A Man's Life, On Manhood

The Four Archetypes of the Mature Masculine: Introduction

The purpose of the Art of Manliness is to help men become better men. To that end, we often explore some of the problems unique to modern men and offer suggestions on actions they can take to overcome those problems. One problem that we discuss regularly on the site is that of the modern male malaise. Maybe you’ve experienced it: You feel restless and without a sense of purpose. You lack confidence in yourself as a man. You might be 20 or 30 or 40 years old, but you don’t feel like you’ve reached manhood.

A few weeks ago, we did a series called “The Five Switches of Manliness.” In it we made the case that within every man are psychological “switches” that must be turned on if a man wishes to activate his unique primordial masculine energy. The switches are how you power up the Wild Man within you and overcome the feelings of shiftlessness and male malaise that many men experience these days.

Another way of approaching the cure for the modern male malaise comes from the book King, Warrior, Magician, Lover: Rediscovering the Archetypes of the Mature Masculine, by Jungian psychologist Robert Moore and mythologist Douglas Gillette. Moore argues that masculinity is made up of four archetypal male energies which serve different purposes. All men, whether born in the U.S. or Africa, are born with these archetypal energies. The authors argue that to become a complete man, a man must work to develop all four archetypes. The result of striving to become complete is a feeling of manly confidence and purpose.

King, Warrior, Magician, Lover was originally published in 1990, and it has had a pretty big influence on masculinity in America. It, along with Robert Bly’s book, Iron John: A Book About Men, kick-started the mythopoetic men’s movement of the early 1990s. During this time, many men in America started attending men’s groups and weekend retreats where they would take part in rites of passage and discuss ancient myths to gain personal insights about what it means to be a man. You can still see the influence of King, Warrior, Magician, Lover in books like Wild at Heart or weekend men’s retreats like The ManKind Project.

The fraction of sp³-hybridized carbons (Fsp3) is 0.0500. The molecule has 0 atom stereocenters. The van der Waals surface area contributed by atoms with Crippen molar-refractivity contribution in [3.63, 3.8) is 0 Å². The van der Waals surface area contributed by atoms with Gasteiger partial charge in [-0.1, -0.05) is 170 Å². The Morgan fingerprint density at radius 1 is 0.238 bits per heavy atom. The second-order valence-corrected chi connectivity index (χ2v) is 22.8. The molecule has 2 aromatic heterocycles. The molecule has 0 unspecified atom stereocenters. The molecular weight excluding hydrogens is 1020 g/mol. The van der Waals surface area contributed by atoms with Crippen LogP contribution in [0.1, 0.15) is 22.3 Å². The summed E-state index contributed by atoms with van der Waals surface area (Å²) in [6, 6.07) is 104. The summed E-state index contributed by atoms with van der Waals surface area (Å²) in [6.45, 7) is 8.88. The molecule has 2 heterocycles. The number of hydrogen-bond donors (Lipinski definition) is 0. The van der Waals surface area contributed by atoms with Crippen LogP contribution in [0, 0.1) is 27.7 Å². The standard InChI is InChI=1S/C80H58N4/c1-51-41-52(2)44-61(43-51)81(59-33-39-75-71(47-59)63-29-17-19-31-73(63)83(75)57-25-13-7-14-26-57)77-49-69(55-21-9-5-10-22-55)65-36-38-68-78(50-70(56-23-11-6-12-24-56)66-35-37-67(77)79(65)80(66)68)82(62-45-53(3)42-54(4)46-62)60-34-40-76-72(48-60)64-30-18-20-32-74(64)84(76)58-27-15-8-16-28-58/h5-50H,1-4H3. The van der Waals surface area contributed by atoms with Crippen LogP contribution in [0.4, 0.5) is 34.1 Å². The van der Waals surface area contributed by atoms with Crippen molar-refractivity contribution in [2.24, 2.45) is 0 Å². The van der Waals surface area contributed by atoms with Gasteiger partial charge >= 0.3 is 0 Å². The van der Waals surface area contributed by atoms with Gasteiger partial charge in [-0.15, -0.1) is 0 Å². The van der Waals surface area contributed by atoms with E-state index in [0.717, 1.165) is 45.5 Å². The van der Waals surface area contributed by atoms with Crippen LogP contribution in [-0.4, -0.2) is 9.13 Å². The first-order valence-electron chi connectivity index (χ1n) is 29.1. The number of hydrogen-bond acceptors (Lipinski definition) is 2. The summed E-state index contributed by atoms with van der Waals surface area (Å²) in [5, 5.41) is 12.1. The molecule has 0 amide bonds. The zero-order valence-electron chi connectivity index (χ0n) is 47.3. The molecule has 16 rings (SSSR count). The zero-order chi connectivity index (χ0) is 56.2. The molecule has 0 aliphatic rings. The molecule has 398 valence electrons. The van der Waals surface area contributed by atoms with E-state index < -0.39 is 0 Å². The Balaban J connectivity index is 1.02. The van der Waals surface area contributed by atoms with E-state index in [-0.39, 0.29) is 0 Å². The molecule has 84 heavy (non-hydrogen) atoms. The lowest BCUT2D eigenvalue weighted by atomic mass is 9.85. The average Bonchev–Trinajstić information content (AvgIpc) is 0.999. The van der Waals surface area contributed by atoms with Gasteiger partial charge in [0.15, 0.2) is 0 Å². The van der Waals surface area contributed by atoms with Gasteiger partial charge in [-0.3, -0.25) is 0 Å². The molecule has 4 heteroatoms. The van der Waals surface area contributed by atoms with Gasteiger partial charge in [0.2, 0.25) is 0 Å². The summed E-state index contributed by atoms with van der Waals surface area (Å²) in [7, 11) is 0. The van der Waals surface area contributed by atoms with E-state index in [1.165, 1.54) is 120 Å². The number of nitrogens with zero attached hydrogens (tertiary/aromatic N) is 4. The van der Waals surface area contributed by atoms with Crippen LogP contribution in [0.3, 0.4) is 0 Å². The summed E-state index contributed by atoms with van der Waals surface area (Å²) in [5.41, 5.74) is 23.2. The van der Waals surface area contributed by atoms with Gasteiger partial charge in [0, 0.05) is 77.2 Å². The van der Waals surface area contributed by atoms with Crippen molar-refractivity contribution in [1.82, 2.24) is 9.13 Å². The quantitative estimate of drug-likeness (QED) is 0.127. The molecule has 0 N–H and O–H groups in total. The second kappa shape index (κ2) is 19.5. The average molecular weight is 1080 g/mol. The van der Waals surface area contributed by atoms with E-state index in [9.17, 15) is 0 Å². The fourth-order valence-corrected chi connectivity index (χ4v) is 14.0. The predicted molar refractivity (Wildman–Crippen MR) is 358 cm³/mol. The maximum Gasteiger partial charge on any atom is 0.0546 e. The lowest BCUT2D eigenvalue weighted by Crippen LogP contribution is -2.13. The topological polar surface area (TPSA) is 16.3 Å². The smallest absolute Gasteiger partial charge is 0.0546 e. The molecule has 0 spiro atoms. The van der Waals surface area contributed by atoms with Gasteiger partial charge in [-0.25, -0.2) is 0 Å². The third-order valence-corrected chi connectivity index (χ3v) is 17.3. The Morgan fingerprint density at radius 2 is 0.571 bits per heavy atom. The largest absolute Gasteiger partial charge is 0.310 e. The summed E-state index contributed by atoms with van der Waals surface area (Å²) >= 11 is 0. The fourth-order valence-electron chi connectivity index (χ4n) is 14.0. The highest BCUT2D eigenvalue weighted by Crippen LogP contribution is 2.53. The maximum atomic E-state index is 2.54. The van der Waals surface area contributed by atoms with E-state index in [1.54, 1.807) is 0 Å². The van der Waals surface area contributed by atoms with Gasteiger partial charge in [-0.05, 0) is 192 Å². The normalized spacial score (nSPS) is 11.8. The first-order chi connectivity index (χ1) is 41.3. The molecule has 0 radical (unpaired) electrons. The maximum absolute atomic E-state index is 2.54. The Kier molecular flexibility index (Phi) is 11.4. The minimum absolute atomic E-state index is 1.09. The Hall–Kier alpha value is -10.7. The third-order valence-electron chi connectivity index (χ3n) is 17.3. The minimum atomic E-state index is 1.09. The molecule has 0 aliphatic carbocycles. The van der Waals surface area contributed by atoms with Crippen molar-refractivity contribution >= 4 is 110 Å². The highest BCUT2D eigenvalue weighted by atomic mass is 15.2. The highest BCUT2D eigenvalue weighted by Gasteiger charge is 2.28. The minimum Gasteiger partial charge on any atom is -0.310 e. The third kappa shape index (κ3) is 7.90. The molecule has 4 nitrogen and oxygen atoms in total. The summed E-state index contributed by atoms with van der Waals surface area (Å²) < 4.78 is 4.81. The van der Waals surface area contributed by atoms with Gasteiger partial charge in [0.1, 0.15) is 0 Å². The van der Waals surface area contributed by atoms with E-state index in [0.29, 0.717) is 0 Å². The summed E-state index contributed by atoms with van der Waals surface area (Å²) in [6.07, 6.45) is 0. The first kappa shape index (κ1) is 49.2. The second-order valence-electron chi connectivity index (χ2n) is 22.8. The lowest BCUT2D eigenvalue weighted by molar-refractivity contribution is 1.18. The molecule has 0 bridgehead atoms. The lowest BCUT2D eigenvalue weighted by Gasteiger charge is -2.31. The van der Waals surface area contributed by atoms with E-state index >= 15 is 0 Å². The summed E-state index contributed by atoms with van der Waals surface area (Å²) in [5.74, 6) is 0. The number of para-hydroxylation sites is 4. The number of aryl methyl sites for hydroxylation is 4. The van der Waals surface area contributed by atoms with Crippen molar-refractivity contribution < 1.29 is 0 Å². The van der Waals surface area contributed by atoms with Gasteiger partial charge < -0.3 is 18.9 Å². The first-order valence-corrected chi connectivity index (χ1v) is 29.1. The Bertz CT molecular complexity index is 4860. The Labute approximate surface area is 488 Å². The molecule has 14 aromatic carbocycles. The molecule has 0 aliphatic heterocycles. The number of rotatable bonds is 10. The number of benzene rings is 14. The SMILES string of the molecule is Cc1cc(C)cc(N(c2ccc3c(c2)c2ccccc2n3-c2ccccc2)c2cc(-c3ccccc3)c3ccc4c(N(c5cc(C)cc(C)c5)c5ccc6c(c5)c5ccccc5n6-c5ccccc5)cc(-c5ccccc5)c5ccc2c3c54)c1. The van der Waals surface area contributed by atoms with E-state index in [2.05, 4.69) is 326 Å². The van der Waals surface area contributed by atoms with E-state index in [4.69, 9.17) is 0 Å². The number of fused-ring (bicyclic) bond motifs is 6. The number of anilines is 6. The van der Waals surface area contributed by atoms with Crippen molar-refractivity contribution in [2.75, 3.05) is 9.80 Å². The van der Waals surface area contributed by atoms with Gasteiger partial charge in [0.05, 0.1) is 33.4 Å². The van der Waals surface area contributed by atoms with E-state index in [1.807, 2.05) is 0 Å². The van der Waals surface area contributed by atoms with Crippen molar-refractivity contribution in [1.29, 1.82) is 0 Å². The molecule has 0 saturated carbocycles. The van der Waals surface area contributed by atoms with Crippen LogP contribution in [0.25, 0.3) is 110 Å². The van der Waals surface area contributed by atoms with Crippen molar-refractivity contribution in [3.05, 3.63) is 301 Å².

Some of the ideas in KWML are of the New-Agey, sensitive pony-tail guy, sitting in drum circles in the woods type. Personally, that sort of approach doen’t appeal to me as a man. I know lots of men that get a lot out of that sort of thing. To each their own. Nonetheless, I still feel like I benefited a great deal from reading the book and putting into practice some of Moore and Gillette’s ideas.

Over the next few months, we’re going to be delving into the four masculine archetypes in KWML. We’ll explore what they are and how you can access them on your journey to becoming a better man.

A Short Primer on Jungian Psychology

Psychologist Carl Jung

Like much of the literature in the mythopoetic men’s movement, KWML is grounded in the psychology of Carl Jung, particularly in his idea of psychological archetypes. To understand the four archetypes of masculinity, it’s helpful to understand a bit about Jungian psychology. I could devote an entire post to Jung’s psychology, but I’ll keep this brief for our purposes.

Carl Jung was one of the early and most influential modern psychologists. Ever take one of those Myers-Briggs type indicator tests? Those were inspired by Jung’s idea of extroverted and introverted personalities. Have you ever heard somebody talk about the “collective unconscious?” That’s Jung, too.

From 1907 to 1913, Jung closely worked with and studied under the the Father of Modern Psychology, Sigmund Freud. While the two shared many of the same ideas about the human mind, they had their differences. Jung agreed with Freud’s theory of the unconscious mind, but he thought Freud’s view was too negative and incomplete. Freud focused on the unconscious as the place in which people harbored and repressed negative emotions and deviant thoughts. Jung agreed that negative emotions were repressed in the unconscious, but he also felt that positive experiences, thoughts, and emotions could be held in the unconscious, too.